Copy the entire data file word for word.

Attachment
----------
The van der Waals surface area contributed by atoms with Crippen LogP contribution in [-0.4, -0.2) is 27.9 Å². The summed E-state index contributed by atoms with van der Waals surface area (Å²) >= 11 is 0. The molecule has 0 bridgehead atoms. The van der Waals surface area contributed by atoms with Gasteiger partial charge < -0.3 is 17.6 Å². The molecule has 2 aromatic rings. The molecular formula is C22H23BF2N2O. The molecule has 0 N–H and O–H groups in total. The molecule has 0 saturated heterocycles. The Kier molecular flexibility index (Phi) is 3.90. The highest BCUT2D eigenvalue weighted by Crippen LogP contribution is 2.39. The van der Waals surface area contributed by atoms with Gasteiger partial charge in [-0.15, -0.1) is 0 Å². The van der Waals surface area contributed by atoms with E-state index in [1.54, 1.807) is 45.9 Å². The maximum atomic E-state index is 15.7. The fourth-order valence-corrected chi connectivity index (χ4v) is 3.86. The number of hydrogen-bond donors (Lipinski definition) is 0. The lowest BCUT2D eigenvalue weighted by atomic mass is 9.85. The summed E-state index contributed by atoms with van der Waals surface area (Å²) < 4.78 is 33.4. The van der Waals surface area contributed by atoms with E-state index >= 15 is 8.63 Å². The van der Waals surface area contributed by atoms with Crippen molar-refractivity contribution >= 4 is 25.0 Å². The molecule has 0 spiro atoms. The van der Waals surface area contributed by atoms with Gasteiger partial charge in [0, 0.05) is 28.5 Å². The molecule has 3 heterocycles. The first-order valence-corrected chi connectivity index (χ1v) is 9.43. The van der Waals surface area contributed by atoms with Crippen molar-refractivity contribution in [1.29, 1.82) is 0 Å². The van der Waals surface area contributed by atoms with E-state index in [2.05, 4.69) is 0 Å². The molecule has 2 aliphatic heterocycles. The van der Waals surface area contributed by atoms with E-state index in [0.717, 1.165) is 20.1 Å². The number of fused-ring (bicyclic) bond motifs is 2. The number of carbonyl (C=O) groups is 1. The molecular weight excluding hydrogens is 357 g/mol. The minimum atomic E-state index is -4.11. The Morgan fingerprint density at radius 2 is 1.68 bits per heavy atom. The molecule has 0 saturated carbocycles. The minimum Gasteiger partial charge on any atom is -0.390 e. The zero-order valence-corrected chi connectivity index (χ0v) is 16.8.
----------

The van der Waals surface area contributed by atoms with Crippen LogP contribution in [-0.4, -0.2) is 27.9 Å². The summed E-state index contributed by atoms with van der Waals surface area (Å²) >= 11 is 0. The molecule has 0 bridgehead atoms. The van der Waals surface area contributed by atoms with Gasteiger partial charge < -0.3 is 17.6 Å². The molecule has 2 aromatic rings. The molecular formula is C22H23BF2N2O. The molecule has 0 N–H and O–H groups in total. The molecule has 0 saturated heterocycles. The Kier molecular flexibility index (Phi) is 3.90. The highest BCUT2D eigenvalue weighted by Crippen LogP contribution is 2.39. The van der Waals surface area contributed by atoms with Gasteiger partial charge in [-0.15, -0.1) is 0 Å². The van der Waals surface area contributed by atoms with E-state index in [1.54, 1.807) is 45.9 Å². The maximum atomic E-state index is 15.7. The fourth-order valence-corrected chi connectivity index (χ4v) is 3.86. The number of hydrogen-bond donors (Lipinski definition) is 0. The lowest BCUT2D eigenvalue weighted by atomic mass is 9.85. The summed E-state index contributed by atoms with van der Waals surface area (Å²) < 4.78 is 33.4. The van der Waals surface area contributed by atoms with E-state index >= 15 is 8.63 Å². The van der Waals surface area contributed by atoms with Crippen molar-refractivity contribution >= 4 is 25.0 Å². The molecule has 0 spiro atoms. The van der Waals surface area contributed by atoms with Gasteiger partial charge in [0, 0.05) is 28.5 Å². The molecule has 3 heterocycles. The first-order valence-corrected chi connectivity index (χ1v) is 9.43. The van der Waals surface area contributed by atoms with Crippen molar-refractivity contribution in [1.29, 1.82) is 0 Å². The van der Waals surface area contributed by atoms with E-state index in [2.05, 4.69) is 0 Å². The molecule has 2 aliphatic heterocycles. The van der Waals surface area contributed by atoms with E-state index in [0.717, 1.165) is 20.1 Å². The number of fused-ring (bicyclic) bond motifs is 2. The number of carbonyl (C=O) groups is 1. The molecular weight excluding hydrogens is 357 g/mol. The minimum atomic E-state index is -4.11. The Morgan fingerprint density at radius 2 is 1.68 bits per heavy atom. The molecule has 0 saturated carbocycles. The minimum Gasteiger partial charge on any atom is -0.390 e. The zero-order valence-corrected chi connectivity index (χ0v) is 16.8.